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1. The Theoretical. The dominant interest of the theoretical man is the discovery of truth. In the pursuit of this goal he characteristically takes a 'cognitive' attitude, one that looks for identities and differences; one that divests itself of judgments regarding the beauty or utility of objects, and seeks only to observe and to reason. Since the interests of the theoretical man are empirical, critcal, and rational, he is necessarily an intellectualist, frequently a scientist or philosopher. His chief aim in life is to order and systematize his knowledge.

2. The Economic. The economic man is characteristically interested in what is useful. Based originally upon the satisfaction of bodily needs (self-preservation), the interest in utilities develops to embrace the practical affairs of the business world - the production, marketing, and consumption of goods, the elaboration of credit, and the accumulation of tangible wealth. This type is thoroughly 'practical' and conforms well to the prevailing stereotype of businessman.

The economic attitude frequently comes into conflict with other values. The economic man wants education to be practical, and regards unapplied knowledge as waste. Great feats of engineering and application result from the demands economic men make upon science. The value of utility likewise conflicts with the aesthetic value, except when art serves commercial ends. In his personal life the economic man is likely to confuse luxury with beauty. In his relations with people he is more likely to be interested in surpassing them in wealth than in dominating them (political attitude) or in serving them (social attitude). In some cases the economic man may be said to make his religion the worship of Mammon. In other instances, however, he may have regard for the traditional God, but inclines to consider Him as the giver of good gifts, of wealth, prosperity, and other tangible blessings.

3. The Aesthetic. The aesthetic man sees his highest value in form and harmony. Each single experience is judged from the standpoint of grace, symmetry, or fitness. He regards life as a procession of events; each single impression is enjoyed for its own sake. He need not be a creative artist, nor need he be effete; he is aesthetic if he but finds his chief interest in the artistic episodes of life.

The aesthetic attitude is, in a sense, diametrically opposed to the theoretical; the former is concerned with the diversity, and the latter with the identities of experience. The aesthetic man either chooses, with Keats, to consider truth as equivalent to beauty, or agrees with Mencken, that, 'to make a thing charming is a million times more important than to make it true'. In the economic sphere the aesthetic sees the process of manufacturing, advertising, and trade as a wholesale destruction of the values most important to him. In social affairs he may be said to be interested in persons but not in the welfare of persons; he tends toward individualism and self-sufficiency. Aesthetic people often like the beautiful insignia of pomp and power, but oppose political activity when it makes for the repression of individuality. In the field of religion they are likely to confuse beauty with purer religious experience.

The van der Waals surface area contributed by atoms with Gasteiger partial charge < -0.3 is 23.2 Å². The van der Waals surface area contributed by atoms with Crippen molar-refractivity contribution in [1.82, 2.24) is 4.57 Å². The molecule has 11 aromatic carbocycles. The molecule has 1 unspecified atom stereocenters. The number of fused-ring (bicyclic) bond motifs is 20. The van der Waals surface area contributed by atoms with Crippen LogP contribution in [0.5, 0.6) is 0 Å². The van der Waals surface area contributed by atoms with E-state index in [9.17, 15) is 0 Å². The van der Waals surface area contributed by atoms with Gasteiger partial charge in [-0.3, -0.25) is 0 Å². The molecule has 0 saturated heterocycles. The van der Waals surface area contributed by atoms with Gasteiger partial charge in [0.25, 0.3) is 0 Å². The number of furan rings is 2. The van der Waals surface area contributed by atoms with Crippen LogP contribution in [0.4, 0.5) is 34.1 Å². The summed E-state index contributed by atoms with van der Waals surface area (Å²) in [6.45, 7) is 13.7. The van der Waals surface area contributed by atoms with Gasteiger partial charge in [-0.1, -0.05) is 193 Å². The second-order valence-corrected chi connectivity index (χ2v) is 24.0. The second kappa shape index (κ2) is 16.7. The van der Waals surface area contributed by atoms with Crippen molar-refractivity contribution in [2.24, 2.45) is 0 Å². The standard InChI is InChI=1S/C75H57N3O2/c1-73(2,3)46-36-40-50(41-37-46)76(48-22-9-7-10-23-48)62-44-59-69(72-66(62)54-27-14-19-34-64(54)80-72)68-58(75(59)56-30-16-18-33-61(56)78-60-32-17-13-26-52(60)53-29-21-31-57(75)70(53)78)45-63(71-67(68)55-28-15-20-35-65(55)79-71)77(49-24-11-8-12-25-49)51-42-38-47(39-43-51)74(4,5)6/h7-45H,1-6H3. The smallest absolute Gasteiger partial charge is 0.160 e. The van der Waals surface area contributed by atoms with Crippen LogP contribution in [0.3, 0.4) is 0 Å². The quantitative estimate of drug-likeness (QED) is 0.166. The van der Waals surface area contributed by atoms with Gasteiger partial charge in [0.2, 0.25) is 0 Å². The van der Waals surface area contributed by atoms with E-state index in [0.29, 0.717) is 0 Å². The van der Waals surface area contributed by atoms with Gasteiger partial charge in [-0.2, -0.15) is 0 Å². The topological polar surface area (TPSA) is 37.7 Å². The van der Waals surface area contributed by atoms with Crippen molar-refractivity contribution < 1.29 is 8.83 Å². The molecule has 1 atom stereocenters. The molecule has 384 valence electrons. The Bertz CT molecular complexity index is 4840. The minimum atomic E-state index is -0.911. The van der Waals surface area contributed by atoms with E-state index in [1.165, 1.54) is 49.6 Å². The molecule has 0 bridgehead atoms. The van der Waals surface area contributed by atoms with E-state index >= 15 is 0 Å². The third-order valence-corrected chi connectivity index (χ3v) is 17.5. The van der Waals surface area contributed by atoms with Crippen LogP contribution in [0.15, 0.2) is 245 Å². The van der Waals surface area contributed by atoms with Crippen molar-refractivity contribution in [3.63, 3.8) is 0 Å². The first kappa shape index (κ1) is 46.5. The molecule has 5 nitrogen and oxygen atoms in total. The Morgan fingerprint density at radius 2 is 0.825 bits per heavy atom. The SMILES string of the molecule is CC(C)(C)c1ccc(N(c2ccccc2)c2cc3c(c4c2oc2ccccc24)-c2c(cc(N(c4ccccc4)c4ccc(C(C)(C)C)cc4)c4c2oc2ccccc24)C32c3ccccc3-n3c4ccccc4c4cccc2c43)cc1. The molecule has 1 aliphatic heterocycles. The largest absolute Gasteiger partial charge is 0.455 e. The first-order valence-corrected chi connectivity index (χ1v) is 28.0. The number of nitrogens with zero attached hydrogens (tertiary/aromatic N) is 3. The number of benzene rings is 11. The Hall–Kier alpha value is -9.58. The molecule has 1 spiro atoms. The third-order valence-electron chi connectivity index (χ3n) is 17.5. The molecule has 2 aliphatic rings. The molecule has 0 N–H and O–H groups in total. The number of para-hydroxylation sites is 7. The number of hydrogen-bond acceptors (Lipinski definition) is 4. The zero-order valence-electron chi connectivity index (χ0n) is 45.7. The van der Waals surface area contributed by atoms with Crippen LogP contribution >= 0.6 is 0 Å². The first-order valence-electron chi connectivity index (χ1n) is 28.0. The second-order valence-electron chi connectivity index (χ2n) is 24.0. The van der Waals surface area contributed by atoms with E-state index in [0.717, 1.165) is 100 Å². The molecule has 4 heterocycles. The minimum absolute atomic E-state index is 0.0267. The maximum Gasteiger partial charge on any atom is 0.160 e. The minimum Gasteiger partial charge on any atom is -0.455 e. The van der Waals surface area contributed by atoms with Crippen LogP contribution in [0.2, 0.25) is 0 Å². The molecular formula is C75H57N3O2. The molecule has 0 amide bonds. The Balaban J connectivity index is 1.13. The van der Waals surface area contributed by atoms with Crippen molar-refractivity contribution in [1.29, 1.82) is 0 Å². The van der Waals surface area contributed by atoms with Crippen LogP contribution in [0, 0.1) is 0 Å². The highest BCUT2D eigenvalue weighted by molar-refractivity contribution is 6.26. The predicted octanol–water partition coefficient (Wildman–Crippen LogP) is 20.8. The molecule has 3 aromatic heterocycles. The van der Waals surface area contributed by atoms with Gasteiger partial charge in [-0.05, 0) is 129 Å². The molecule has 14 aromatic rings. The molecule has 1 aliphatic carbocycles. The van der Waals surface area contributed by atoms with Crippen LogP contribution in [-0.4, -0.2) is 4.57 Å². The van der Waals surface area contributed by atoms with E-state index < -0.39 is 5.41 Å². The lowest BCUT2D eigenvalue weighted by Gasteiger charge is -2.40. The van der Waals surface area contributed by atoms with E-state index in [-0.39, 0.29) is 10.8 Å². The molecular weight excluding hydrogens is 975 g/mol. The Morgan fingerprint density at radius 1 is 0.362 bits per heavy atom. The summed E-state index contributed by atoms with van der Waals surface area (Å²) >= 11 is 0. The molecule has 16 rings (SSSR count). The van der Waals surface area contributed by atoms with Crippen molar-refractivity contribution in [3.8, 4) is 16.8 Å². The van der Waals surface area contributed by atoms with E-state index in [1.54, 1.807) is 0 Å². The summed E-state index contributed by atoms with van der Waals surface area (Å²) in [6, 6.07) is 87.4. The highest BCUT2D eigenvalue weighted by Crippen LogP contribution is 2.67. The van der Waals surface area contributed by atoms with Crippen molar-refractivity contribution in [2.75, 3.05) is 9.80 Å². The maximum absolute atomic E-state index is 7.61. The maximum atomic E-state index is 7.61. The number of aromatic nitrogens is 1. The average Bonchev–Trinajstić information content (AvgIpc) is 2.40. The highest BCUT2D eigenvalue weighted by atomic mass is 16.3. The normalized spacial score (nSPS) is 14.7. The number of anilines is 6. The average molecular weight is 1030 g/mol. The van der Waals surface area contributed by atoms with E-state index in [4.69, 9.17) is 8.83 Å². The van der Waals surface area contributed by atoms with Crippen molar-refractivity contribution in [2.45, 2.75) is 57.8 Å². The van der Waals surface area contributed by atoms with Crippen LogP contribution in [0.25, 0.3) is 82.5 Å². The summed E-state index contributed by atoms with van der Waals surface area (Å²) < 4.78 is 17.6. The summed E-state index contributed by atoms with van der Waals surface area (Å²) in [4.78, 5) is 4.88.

4. The Social. The highest value for this type is love of people. In the Study of Values it is the altruistic or philanthropic aspect of love that is measured. The social man prizes other persons as ends, and is therefore himself kind, sympathetic, and unselfish. He is likely to find the theoretical, economic and aesthetic attitudes cold and inhuman. In contrast to the political type, the social man regards love as itself the only suitable form of human relationship. Spranger adds that in its purest form the social interest is selfless and tends to approach very closely to the religious attitude.

5, The Political. The political man is interested primarily in power. His activities are not necessarily within the narrow field of politics; but whatever his vocation, he betrays himself as a Machtmensch. Leaders in any field generally have high power value. Since competition and struggle play a large part in all life, many philosophers have seen power as the most universal and most fundamental of motives. There are, however, certain personalities in whom the desire for a direct expression of this motive is uppermost, who wish above all else for personal power, influence, and renown.

6. The Religious. The highest value of the religious man may be called unity. He is mystical, and seeks to comprehend the cosmos as a whole, to relate himself to its embracing totality. Spranger defines the religious man as one 'whose mental structure is permanently directed to the creation of the highest and absolutely satisfying value experience.' Some men of this type are 'immanent mystics', that is, they find their religious experience in the affirmation of life and in active participation therein. A Faust with his zest and enthusiasm sees something divine in every event. The 'transcendental mystic', on the other hand, seeks to unite himself with a higher reality by withdrawing from life; he is the ascetic, and, like the holy men of India, finds the experience of unity through self-denial and meditation. In many individuals the negation and affirmation of life alternate to yield the greatest satisfaction.

Mixtures. Spranger does not imply that a given man belongs exclusively to one or another of these types of values. His depictions are entirely in terms of 'ideal types,' a conception fully explained in his Types of Men.

Allport, Gordon W., and Vernon, Philip E. A study of values. Manual of directions. Boston: Houghton Mifflin Company, rev. ed. 1931.
Spranger, Eduard Lebensformen. Halle (Saale): Niemeyer, 1914.
Translation by P. J. W. Pigors Types of Men. New York: G. E. Stechert Company, 1928.



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